say that’s my most productive time, do not take that away from me, I need to work late
into the wee hours of the morning. When we do this, we really suppress our natural hormonal
or circadian rhythm. So melatonin which its peak release is between midnight and three
in the morning, the growth hormone subsequently rises with the rise of melatonin, so this
is a really critical piece. And lastly, number five is exercise. There’s
too much information out there showing us that exercise is beneficial. How many of us
are couch potatoes or lead a more sedentary lifestyle because of work, sitting down for
most of the day. We need to get up and move. I don’t need to be a research scientist
or a naturopathic doctor to tell you that you need to move. It’s pretty straightforward.
One little point that I l do encourage people to consider, when you’re exercising is important
as well. Ideally you’re doing a early morning exercise before you take in your protein smoothie,
which I often recommend, and that’s shown to help with metabolism, helps with the fat
burning process and also helps to support healthy later evening melatonin surges. So
that’s the top five list. What’d you think Mark? Mark: Those are very obvious, I mean, the
only one I’m not totally clear on the anti – what was it? The third one? Dr. Nicholas: The third one was the anti-inflammatory
diet. Mark: The anti-inflammatory diet plan. What
are we cutting out or adding in order to have… Dr. Nicholas: So a typical anti-inflammatory
diet often coincides with food sensitivities but the typical pro-inflammatory foods are
your dairy, wheat, gluten, red meat, too many grains in general, sometimes eggs or soy,
sugar’s an obvious one, alcohol, coffee. Some of these are very obvious for people;
others are not because they’re part of the food pyramid. We’ve all been taught so well
that you’ve got to get your greens in, then your dairy and then your meats – we’ve
been led to believe that these are great foods, but in fact actually very pro-inflammatory.
So inflammation is really modulated in party by prostaglandins which are related to Omega
6 and Omega 3. Everybody knows about Omega 3 – we need much more of them to balance
out this inflammatory cascade. There’s a lot of buzz about the Paleo Diet, and there’s
nothing wrong with that, it really promotes getting in good quality vegetables and good
meats as far as protein goes. I have no problem with meat protein, but in general red meats
are more pro-inflammatory. So if people are experiencing arthritis, hormonal decline,
precursors to cancer and things like that, sometimes too much of this red meat is not
a good idea. That’s where we educate about portion sizes, type of cooking, the type of
quality of meat, all those can play a hugely important role. Hopefully that highlights a little bit more
and thank you for reminding me about that piece. Mark: That was a question that popped into
my mind right away, I understand all the other ones pretty clear and I’ve put most of them
into place and am feeling great, feeling better than I have in probably 20 years. Another
part of that motion kind of thing for me has been, like I stand up all day now – I have
a stand up desk – believe it or not I’m standing up right now – so that’s made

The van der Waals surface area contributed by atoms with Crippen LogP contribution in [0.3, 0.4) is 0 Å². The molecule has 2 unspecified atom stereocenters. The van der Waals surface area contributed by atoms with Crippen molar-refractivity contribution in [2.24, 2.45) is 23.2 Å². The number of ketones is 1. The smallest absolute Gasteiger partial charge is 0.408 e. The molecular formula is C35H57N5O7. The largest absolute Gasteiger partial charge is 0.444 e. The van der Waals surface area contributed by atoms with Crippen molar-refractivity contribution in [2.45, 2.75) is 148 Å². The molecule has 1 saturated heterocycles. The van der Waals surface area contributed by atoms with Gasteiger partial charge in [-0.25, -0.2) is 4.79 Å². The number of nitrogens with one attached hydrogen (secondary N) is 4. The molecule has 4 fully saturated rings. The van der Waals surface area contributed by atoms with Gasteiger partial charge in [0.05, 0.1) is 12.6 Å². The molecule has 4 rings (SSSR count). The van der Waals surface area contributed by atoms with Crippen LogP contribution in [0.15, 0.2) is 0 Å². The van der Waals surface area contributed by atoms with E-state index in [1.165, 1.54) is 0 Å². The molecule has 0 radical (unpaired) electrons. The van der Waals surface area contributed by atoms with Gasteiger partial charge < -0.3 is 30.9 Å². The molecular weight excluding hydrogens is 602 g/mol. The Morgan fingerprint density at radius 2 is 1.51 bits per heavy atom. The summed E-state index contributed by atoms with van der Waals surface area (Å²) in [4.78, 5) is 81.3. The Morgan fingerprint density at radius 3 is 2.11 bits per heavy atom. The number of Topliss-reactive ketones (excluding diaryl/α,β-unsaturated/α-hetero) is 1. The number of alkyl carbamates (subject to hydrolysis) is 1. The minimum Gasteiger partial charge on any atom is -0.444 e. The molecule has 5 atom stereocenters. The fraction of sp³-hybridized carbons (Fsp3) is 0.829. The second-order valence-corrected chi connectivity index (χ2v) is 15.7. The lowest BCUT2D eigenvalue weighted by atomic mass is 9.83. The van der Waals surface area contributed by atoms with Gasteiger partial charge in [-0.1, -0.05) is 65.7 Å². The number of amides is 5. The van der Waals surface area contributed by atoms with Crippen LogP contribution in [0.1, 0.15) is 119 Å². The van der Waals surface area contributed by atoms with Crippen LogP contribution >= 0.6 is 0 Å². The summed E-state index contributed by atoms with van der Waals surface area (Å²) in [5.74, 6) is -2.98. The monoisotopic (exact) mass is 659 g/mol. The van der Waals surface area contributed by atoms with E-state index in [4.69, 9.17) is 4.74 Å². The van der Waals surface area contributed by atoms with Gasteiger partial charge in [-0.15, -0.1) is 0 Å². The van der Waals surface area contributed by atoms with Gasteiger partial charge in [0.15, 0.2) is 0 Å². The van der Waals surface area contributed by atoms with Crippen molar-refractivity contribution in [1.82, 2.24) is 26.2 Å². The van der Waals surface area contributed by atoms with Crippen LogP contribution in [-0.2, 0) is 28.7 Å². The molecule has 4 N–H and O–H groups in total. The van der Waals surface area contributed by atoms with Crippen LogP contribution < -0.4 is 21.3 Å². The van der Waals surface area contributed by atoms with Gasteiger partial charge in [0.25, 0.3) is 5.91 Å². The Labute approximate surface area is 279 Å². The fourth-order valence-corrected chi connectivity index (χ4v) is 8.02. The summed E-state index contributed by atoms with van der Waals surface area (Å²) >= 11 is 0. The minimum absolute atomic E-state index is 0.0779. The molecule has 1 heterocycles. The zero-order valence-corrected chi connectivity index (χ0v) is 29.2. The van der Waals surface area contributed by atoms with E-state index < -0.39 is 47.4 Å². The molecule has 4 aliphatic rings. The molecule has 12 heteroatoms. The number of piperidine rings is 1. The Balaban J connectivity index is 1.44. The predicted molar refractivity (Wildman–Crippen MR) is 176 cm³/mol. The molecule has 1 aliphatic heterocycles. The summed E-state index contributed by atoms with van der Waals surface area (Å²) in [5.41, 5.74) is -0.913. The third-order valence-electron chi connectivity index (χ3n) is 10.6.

a major difference. I mean, my back pain is way down, I just feel way better in lots of
ways. All of these are little incremental changes, I think that’s how I’ve experienced
it anyways, nothings been like the wild – I’m Superman – it’s just not going to happen
anymore – that was in my 20’s Dr. Nicholas: Well, anything’s possible,
you know that Mark Mark: I think there’s the reality too of
age Dr. Nicholas: I wanted to talk about a recent
patient that came in and about their success story. So this patient was on hormone therapy
for roughly about 6 months and was doing great, making some good progress, however there was
some limitations to how much could change because he did have some irregularities, some
of his food habits and he was over weight by about 50 pounds. So we implemented a specific
weight loss program in our clinic which we call Healthy Transformation and within the
first month of implementing, he lost 18 pounds in total – so almost 20 pounds in the first
month. He came in and he was not only feeling extremely satisfied with the fact that he
was able to follow the plan but it made a huge change in his energy, his digestion,
his mood, and the hormonal plan really started to come together and it’s not just about
the weight, it’s really about the weight loss plus detoxification, plus the change
in the food habits and really starting to take responsibility for what this individual
was actually putting into his body. It was part of a whole transformation in consciousness
around food, around portion sizes, about what the body is capable of doing when given the
right tools. And what that helped to remind me was that, as when we do see patients as
all doctors do, we tend to get really focused on the pieces that we know really well and
when you bring it back to the basics, like the five things I recommended and just focus
on proper lifestyle changes and some weight loss and detox, we start to get a more of
a holistic picture of what’s actually happening. We can get so focused on what we do, we prescribe
nutraceuticals or pharmaceuticals based on a symptom profile, but in general when we
can fix up a lot of these external factors, weight loss and body composition and what
not with these remedies, our body will adjust accordingly. So it was a great success with
this patient and to be able to a part of it was fantastic. Mark: Awesome. So we’re talking with Dr.
Nicholas Jensen from Divine Elements in Vancouver. You can reach them at their website
but you can also give them a call 604-568-3735. He’s my naturopath and I recommend him highly.
Thanks Dr. Nicholas. Dr. Nicholas: Thanks so much Mark, see you
soon. Mark: Bye